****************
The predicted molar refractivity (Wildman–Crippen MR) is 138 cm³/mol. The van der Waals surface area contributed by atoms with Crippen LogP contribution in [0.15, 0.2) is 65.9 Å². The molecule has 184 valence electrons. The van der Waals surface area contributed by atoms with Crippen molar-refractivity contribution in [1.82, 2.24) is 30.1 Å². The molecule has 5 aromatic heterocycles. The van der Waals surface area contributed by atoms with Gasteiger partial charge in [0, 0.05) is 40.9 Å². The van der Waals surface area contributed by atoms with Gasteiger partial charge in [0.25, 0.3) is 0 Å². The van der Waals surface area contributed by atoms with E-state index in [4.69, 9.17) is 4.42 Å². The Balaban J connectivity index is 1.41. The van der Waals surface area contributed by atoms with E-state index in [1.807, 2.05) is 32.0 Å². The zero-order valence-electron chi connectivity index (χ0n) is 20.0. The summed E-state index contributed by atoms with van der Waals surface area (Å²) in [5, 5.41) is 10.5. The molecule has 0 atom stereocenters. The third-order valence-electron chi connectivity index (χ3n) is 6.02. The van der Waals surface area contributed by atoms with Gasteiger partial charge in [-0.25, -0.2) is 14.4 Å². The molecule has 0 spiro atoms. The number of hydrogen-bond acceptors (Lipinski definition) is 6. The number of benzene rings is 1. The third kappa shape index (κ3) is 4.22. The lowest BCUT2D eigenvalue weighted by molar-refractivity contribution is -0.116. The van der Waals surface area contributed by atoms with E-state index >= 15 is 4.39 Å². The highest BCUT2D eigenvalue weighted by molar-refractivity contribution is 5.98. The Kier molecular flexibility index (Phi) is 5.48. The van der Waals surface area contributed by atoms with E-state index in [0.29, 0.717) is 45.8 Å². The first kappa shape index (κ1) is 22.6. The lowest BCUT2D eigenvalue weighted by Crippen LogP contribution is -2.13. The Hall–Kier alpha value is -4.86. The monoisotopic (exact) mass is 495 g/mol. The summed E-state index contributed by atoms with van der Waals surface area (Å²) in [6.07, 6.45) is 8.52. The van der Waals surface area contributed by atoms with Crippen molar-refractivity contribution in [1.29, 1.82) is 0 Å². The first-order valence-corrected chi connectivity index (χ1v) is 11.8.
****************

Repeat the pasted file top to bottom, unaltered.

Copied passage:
The predicted molar refractivity (Wildman–Crippen MR) is 138 cm³/mol. The van der Waals surface area contributed by atoms with Crippen LogP contribution in [0.15, 0.2) is 65.9 Å². The molecule has 184 valence electrons. The van der Waals surface area contributed by atoms with Crippen molar-refractivity contribution in [1.82, 2.24) is 30.1 Å². The molecule has 5 aromatic heterocycles. The van der Waals surface area contributed by atoms with Gasteiger partial charge in [0, 0.05) is 40.9 Å². The van der Waals surface area contributed by atoms with Gasteiger partial charge in [0.25, 0.3) is 0 Å². The van der Waals surface area contributed by atoms with E-state index in [4.69, 9.17) is 4.42 Å². The Balaban J connectivity index is 1.41. The van der Waals surface area contributed by atoms with E-state index in [1.807, 2.05) is 32.0 Å². The zero-order valence-electron chi connectivity index (χ0n) is 20.0. The summed E-state index contributed by atoms with van der Waals surface area (Å²) in [5, 5.41) is 10.5. The molecule has 0 atom stereocenters. The third-order valence-electron chi connectivity index (χ3n) is 6.02. The van der Waals surface area contributed by atoms with Gasteiger partial charge in [-0.25, -0.2) is 14.4 Å². The molecule has 0 spiro atoms. The number of hydrogen-bond acceptors (Lipinski definition) is 6. The number of benzene rings is 1. The third kappa shape index (κ3) is 4.22. The lowest BCUT2D eigenvalue weighted by molar-refractivity contribution is -0.116. The van der Waals surface area contributed by atoms with E-state index >= 15 is 4.39 Å². The highest BCUT2D eigenvalue weighted by molar-refractivity contribution is 5.98. The Kier molecular flexibility index (Phi) is 5.48. The van der Waals surface area contributed by atoms with E-state index in [0.29, 0.717) is 45.8 Å². The first kappa shape index (κ1) is 22.6. The lowest BCUT2D eigenvalue weighted by Crippen LogP contribution is -2.13. The Hall–Kier alpha value is -4.86. The monoisotopic (exact) mass is 495 g/mol. The summed E-state index contributed by atoms with van der Waals surface area (Å²) in [6.07, 6.45) is 8.52. The van der Waals surface area contributed by atoms with Crippen molar-refractivity contribution in [1.29, 1.82) is 0 Å². The first-order valence-corrected chi connectivity index (χ1v) is 11.8.